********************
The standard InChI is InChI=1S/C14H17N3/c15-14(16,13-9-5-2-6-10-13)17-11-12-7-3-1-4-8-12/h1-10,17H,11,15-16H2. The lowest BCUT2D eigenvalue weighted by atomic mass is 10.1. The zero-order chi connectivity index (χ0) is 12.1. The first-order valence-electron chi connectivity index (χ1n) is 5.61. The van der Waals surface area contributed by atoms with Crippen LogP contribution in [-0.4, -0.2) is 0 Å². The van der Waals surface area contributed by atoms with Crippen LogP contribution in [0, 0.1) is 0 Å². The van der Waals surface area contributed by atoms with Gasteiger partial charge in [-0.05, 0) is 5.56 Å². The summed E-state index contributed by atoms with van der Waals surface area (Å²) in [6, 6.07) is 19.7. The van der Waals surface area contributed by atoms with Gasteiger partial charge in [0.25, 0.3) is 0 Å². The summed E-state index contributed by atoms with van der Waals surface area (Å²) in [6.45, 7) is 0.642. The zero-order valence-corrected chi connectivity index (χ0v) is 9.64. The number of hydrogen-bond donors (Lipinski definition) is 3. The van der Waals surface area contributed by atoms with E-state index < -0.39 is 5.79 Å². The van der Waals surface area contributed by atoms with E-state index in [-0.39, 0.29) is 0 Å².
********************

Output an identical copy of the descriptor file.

The standard InChI is InChI=1S/C14H17N3/c15-14(16,13-9-5-2-6-10-13)17-11-12-7-3-1-4-8-12/h1-10,17H,11,15-16H2. The lowest BCUT2D eigenvalue weighted by atomic mass is 10.1. The zero-order chi connectivity index (χ0) is 12.1. The first-order valence-electron chi connectivity index (χ1n) is 5.61. The van der Waals surface area contributed by atoms with Crippen LogP contribution in [-0.4, -0.2) is 0 Å². The van der Waals surface area contributed by atoms with Crippen LogP contribution in [0, 0.1) is 0 Å². The van der Waals surface area contributed by atoms with Gasteiger partial charge in [-0.05, 0) is 5.56 Å². The summed E-state index contributed by atoms with van der Waals surface area (Å²) in [6, 6.07) is 19.7. The van der Waals surface area contributed by atoms with Gasteiger partial charge in [0.25, 0.3) is 0 Å². The summed E-state index contributed by atoms with van der Waals surface area (Å²) in [6.45, 7) is 0.642. The zero-order valence-corrected chi connectivity index (χ0v) is 9.64. The number of hydrogen-bond donors (Lipinski definition) is 3. The van der Waals surface area contributed by atoms with E-state index < -0.39 is 5.79 Å². The van der Waals surface area contributed by atoms with E-state index in [-0.39, 0.29) is 0 Å².